A prime example of this common practice by Trump is the June 9, 2016 so-called Trump Tower meeting between Russian operatives and members of Trump’s campaign. This one went something like this: (1) There was no meeting with the Russians. (2) There was a meeting but it dealt with adoptions. (3) All right, it wasn’t about adoptions, but the president had no knowledge of it. (4) All right, but even if he know about it, nothing came of it so there was no collusion. (5) All right. Even if there was collusion, collusion is not a crime. (6) All right, even if collusion with a foreign entity to influence an election is a crime, the president can’t be indicted and if he is he can pardon himself.
The Cohen sentencing documents are clear that Trump violated campaign finance laws by directing Cohen to pay off two women with whom Trump had extramarital affairs for the purpose of preventing this embarrassing information from reaching the public at the time of the 2016 election. Unlike the John Edwards case, these payments by Trump occurred just a week or two within the election; moreover, the “embarrassing” events occurred more than a decade earlier. The logical question is “Why now?”
Trump’s denials, like all the other denials by Trump during both his presidential campaign and well into his administration, only serve to establish that he is intentionally hiding the truth from the American public.
Saying “I didn’t know, I’m new at this” doesn’t cut it when you are deliberately hiding the true nature of your actions. Sure, it makes sense that someone running for president would not find it beneficial for information about extramarital affairs or business dealings with foreign entities that could be construed as those entities having leverage over the candidate making it into the public consciousness. However, deceiving the public is not the answer. Lying about inappropriate if not illegal behavior is unacceptable in a candidate and even more so in a president and should not be tolerated or excused.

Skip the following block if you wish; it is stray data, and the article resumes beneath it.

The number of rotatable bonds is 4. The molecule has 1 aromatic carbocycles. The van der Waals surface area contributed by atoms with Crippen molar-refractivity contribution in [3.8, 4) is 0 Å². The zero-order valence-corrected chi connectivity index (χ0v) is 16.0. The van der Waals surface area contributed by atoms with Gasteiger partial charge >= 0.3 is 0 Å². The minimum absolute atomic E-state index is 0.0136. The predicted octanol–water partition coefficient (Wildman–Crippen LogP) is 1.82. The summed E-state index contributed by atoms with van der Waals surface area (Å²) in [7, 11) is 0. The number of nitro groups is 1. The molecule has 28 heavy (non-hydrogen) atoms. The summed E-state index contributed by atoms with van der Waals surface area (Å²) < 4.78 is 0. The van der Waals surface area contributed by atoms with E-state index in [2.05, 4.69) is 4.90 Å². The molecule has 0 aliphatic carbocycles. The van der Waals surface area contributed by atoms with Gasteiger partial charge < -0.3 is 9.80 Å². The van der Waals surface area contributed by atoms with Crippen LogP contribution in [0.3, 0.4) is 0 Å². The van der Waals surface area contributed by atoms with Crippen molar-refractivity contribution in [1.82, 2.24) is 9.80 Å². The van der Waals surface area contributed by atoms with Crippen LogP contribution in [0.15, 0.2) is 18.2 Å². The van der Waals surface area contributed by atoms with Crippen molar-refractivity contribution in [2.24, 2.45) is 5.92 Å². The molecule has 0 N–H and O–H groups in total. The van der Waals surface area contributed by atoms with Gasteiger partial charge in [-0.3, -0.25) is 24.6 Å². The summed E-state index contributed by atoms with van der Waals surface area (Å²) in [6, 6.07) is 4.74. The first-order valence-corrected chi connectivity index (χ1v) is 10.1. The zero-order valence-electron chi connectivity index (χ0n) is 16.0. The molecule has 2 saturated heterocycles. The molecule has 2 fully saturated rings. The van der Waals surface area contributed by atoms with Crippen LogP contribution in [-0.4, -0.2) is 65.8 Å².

Ignorance is not an acceptable excuse for wrongdoing by a president and lying is even more unacceptable. There is a responsibility for anyone running for the highest office in the land to understand the rules to ensure that our president is not subject to compromise by outside entities. Moreover, it is also incumbent on anyone running for the highest office in the land to understand the importance of a president divesting him or herself of financial holdings when entering the presidency to avoid any appearance of conflicts of interest.
Anyone who does not concur with these requirements or understands that with the office of president comes scrutiny of the individual holding that office by the public, the press and Congress may want to reconsider the decision to seek the office. If being president is not the single focus of the individual holding that office then that individual should consider a different line of work. Being president is not a part-time job.